The bright spot in this dismal picture is that you've been smacked by life's challenges early on with time to fix the giant mistake and not ever repeat adding bad debt to new debt. As mentioned, your number one task is to get work and resulting income. Tell everyone you know thst you need work. Most jobs are by referral from people who know you. Your job is to get a job so you should be out the door every morning to knock on doors, visiting landscapers, visit sites, visit restaurants where you might need to start as a dishwasher or morning prep staff. Don't worry about hearing 'No,' I think the ratio is 12 rejections for even a 'check back later.' Evenings add your ad to CraigsList or any free outlet to get work cutting grass/shovelling snow and drop off flyers in an area with potential.

              If you're living at home, by mid afternoon do whatever you can to be helpful. Clean, do laundry, vacuum, prep meals, set table, take out trash, look after your best resource. I hope you get unemployment...with the rates so low, you are at risk. Wishing you best luck in your quest for employment.

              Comment


                #8
                Originally posted by snafu View Post
                The bright spot in this dismal picture is that you've been smacked by life's challenges early on with time to fix the giant mistake and not ever repeat adding bad debt to new debt. [...]
                Exactly this.

                Although, I'm not sure how any bank let you roll that much negative equity into a new loan disbursement on the Elantra (usually they only allow ~120% of the car's value to be borrowed). Unless you didn't take an auto loan and did something like a personal line of credit.

                Comment


                  #9
                  Originally posted by ua_guy View Post
                  I'm not sure how any bank let you roll that much negative equity into a new loan
                  So many of the debt problems in this country are caused by sloppy lending practices. As long as lenders keep giving ridiculous loans far beyond the ability of the borrowers to repay them, the problems will continue. Lenders need to become more like good parents and learn to say no, but of course that's no good for business so it will never happen. Nobody seemed to learn anything from the whole financial meltdown a few years ago. They're back to lending money freely to anyone with a pulse.
                  Steve

                  * Despite the high cost of living, it remains very popular.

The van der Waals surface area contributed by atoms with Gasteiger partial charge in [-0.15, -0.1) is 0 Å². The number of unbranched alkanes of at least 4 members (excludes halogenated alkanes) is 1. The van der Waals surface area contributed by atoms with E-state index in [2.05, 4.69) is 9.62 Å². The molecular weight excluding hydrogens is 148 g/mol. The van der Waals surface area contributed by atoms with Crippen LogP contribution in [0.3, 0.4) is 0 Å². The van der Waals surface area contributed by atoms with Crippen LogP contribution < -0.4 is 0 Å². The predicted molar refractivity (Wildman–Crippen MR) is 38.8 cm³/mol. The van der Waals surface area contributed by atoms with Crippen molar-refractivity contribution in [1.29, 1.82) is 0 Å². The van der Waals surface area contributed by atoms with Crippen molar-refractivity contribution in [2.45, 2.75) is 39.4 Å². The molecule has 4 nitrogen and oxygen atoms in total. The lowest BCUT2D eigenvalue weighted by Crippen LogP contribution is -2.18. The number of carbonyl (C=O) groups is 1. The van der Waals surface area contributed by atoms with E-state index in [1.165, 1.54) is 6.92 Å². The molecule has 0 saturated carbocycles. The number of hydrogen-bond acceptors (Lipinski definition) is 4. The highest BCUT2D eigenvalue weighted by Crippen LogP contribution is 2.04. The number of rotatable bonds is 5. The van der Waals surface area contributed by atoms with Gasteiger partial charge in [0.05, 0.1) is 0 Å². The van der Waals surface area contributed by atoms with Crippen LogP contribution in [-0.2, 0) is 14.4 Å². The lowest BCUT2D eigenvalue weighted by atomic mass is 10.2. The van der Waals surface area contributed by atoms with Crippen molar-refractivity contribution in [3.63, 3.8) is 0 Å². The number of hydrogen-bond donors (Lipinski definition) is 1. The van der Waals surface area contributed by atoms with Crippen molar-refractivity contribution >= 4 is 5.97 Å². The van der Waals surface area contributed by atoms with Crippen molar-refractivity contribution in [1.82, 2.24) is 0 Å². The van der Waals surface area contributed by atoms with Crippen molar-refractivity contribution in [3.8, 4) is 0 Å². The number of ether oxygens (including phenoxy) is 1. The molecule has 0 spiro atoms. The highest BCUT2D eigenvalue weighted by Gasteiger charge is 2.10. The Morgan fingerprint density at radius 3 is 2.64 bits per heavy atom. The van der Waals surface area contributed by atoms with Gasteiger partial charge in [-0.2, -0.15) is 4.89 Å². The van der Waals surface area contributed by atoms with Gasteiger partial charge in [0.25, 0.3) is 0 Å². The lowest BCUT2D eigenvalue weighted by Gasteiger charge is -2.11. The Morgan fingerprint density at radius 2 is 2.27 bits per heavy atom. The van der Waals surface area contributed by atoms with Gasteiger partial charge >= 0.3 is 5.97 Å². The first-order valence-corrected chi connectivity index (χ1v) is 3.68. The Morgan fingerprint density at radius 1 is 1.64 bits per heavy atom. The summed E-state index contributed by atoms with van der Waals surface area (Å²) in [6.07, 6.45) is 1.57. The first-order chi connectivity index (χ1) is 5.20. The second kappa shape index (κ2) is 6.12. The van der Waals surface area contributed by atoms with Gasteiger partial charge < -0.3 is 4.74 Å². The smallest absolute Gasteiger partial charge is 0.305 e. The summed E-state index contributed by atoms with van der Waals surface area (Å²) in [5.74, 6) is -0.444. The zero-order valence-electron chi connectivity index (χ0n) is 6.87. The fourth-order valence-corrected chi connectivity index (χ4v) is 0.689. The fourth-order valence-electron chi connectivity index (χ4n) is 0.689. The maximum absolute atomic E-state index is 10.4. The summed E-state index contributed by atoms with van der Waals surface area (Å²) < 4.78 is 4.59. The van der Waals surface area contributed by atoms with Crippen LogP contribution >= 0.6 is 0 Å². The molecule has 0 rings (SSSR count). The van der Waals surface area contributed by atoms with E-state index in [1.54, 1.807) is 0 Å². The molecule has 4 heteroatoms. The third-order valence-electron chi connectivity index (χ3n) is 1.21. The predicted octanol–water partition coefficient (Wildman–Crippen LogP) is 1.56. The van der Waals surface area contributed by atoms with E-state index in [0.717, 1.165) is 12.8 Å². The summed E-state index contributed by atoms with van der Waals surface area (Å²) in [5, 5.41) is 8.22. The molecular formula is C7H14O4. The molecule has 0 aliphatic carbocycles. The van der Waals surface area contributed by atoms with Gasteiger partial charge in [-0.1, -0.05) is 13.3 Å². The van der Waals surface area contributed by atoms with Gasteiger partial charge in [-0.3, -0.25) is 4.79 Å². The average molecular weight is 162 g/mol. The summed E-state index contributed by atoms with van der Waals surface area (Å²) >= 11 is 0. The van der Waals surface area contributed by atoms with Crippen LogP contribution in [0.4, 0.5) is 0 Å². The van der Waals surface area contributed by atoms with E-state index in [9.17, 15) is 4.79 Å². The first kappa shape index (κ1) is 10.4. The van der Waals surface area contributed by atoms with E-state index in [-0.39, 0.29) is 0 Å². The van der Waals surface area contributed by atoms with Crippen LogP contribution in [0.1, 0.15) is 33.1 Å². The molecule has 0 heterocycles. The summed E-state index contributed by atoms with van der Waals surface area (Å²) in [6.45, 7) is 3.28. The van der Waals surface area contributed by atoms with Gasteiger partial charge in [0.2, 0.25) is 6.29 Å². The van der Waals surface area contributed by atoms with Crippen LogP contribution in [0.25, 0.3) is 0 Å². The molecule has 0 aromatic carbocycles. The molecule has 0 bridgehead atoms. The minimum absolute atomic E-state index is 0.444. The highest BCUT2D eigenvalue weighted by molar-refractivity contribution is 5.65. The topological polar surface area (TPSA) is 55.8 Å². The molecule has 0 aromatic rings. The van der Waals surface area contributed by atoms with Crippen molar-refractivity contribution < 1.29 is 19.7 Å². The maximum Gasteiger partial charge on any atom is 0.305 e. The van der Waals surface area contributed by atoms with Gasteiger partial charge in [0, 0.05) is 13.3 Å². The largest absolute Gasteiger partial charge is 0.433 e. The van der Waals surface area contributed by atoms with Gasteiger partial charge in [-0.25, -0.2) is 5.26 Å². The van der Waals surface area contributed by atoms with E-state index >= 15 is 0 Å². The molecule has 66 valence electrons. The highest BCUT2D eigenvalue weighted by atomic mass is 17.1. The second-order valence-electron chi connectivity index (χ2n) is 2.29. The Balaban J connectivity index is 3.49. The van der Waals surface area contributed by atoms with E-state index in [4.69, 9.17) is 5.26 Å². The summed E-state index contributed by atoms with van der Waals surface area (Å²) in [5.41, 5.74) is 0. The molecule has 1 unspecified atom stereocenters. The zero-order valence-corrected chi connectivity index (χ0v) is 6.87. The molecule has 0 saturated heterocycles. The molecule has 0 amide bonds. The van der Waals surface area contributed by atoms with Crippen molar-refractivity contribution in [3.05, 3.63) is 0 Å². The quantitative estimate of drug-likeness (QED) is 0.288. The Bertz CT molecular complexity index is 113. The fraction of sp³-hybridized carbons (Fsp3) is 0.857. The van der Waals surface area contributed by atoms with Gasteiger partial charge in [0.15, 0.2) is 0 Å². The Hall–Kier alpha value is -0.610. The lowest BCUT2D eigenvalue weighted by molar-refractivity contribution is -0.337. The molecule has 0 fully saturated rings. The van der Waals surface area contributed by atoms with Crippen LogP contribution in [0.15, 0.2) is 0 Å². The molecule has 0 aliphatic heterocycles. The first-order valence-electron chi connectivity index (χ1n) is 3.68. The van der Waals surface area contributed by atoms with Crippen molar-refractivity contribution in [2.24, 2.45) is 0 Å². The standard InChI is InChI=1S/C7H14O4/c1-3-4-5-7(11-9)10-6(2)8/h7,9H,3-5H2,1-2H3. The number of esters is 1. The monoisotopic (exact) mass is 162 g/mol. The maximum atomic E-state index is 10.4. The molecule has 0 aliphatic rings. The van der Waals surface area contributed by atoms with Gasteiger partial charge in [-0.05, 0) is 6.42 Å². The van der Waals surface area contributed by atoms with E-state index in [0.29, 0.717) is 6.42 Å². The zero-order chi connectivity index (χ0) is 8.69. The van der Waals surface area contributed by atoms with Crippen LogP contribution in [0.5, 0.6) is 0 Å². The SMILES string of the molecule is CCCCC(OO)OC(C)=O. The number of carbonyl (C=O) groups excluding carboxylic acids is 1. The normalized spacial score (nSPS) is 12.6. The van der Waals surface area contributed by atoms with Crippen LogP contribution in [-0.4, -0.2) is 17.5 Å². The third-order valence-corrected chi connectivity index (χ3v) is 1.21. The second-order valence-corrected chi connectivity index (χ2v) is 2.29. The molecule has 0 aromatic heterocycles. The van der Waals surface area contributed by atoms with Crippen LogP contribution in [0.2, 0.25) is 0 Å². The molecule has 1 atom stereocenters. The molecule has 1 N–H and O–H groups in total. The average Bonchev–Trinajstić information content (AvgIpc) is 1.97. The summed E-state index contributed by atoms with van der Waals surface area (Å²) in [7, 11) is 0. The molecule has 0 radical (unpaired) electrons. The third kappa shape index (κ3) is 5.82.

* Why should I pay for my daughter's education when she already knows everything?
                  * There are no shortcuts to anywhere worth going.

                  Comment


                    #10
                    Uneducated borrowers not the lenders are at fault. Why is personal finance not taught in our schools?
                    Gunga galunga...gunga -- gunga galunga.

                    Comment


                      #11
                      Originally posted by greenskeeper View Post
                      Uneducated borrowers not the lenders are at fault.
                      Uneducated borrowers are a problem too but if the lenders would be required to not lend beyond the borrowers means to repay, that would avoid a lot of problems.

                      Look at credit cards. They give credit cards to college students with zero income and then everybody gets all upset that students are coming out of school with thousands of dollars in credit card debt. Before getting a credit card, you should have to prove that you have a sufficient income to pay your bill.

                      Or look at the housing mess. At the peak of the fiasco, people were getting loans with nothing down, interest-only payments, with mortgage amounts of 4 or 5 times their annual income. There's no way they could afford that but the lenders were all too happy to make those deals. They had to know those loans would never get repaid.
                      Steve

                      * Despite the high cost of living, it remains very popular.
                      * Why should I pay for my daughter's education when she already knows everything?